A federal judge has ordered the 16 police officers arrested in connection with the mass graves found in the northeastern state of Tamaulipas held in preventive detention for 40 days, giving prosecutors time to investigate their alleged role in the case, the Mexican Attorney General’s Office said.
The municipal police officers were arrested last week for their alleged involvement in the killings of 145 people, whose bodies were found in mass graves in the city of San Fernando at the beginning of this month.
The officers provided protection to the killers, who are suspected of being members of Los Zetas, Mexico’s most violent drug cartel, the AG’s office said.
The officers will be held without charges for 40 days, and prosecutors have the option of asking a judge for another 40-day period to continue the investigation.
The judge agreed to hold the officers in preventive detention because of their “probable involvement in organized crime, illegal deprivation of freedom (and) homicide,” the AG’s office said.
The officers were arrested after investigators uncovered evidence that they worked with and protected Los Zetas members.
Authorities have arrested several dozen suspects since the discovery of the mass graves in La Joya, a rural community outside San Fernando.
The most important arrest was that of Omar Martin Estrada Luna, suspected of being the Zetas cartel’s boss in San Fernando, where he was allegedly behind the killings of more than 200 people.
Estrada Luna is accused of being the “intellectual and material” author of numerous crimes committed in recent months, including the massacre of 72 migrants last summer at a ranch near San Fernando and the killings of 145 people whose bodies were found in mass graves this month.
San Fernando is a city that links Ciudad Victoria, the capital of Tamaulipas, to the border cities of Matamoros and Reynosa.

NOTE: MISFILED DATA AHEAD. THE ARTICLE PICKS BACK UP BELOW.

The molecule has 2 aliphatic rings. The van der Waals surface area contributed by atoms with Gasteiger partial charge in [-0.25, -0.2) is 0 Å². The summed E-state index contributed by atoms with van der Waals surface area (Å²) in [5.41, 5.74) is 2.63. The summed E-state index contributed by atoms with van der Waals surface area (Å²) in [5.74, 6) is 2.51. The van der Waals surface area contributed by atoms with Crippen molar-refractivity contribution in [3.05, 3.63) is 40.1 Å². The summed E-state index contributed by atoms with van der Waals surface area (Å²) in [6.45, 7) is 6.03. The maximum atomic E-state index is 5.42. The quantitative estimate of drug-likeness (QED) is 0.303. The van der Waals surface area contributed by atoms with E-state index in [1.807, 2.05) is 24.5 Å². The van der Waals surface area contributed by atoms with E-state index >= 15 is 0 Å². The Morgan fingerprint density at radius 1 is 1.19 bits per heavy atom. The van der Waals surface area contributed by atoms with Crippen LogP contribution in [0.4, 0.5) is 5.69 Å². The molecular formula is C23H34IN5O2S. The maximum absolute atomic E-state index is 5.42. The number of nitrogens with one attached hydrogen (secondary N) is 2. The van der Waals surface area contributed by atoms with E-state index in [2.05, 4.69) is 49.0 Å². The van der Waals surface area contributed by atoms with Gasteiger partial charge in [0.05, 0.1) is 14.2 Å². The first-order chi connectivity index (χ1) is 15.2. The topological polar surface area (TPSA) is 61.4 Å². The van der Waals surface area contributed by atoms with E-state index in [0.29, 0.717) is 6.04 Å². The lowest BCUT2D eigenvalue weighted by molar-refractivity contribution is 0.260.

The bodies found in the mass graves are believed to be those of people who were kidnapped by Los Zetas while traveling through San Fernando and were later murdered.
The AG’s Office is offering rewards of up to 15 million pesos ($1.26 million) for information leading to the arrests of all those involved in the killings.
Officials are trying to identify the victims, one of whom was confirmed to be a Guatemalan migrant.
The discovery of the mass graves has rocked Mexico, where more than 36,000 people have died in drug-related violence since 2006.
The mass graves were discovered earlier this month in the wake of reports that gunmen had forced men off buses headed for Reynosa, located across the border from McAllen, Texas, between March 19 and March 31.
Some gangs have resorted to using unusual methods to recruit gunmen because of the high casualties in the war being waged by rival drug traffickers for control of territory, the federal government says.
The incidents involving the buses may have been an attempt to recruit gunmen, investigators said.
Hundreds of people have gone to morgues looking for missing relatives and friends who might be among the victims.
Los Zetas, considered Mexico’s most violent drug cartel, has been blamed for the wave of violence in Tamaulipas and other parts of northern Mexico.
A total of 15,270 people died in drug-related violence in Mexico last year.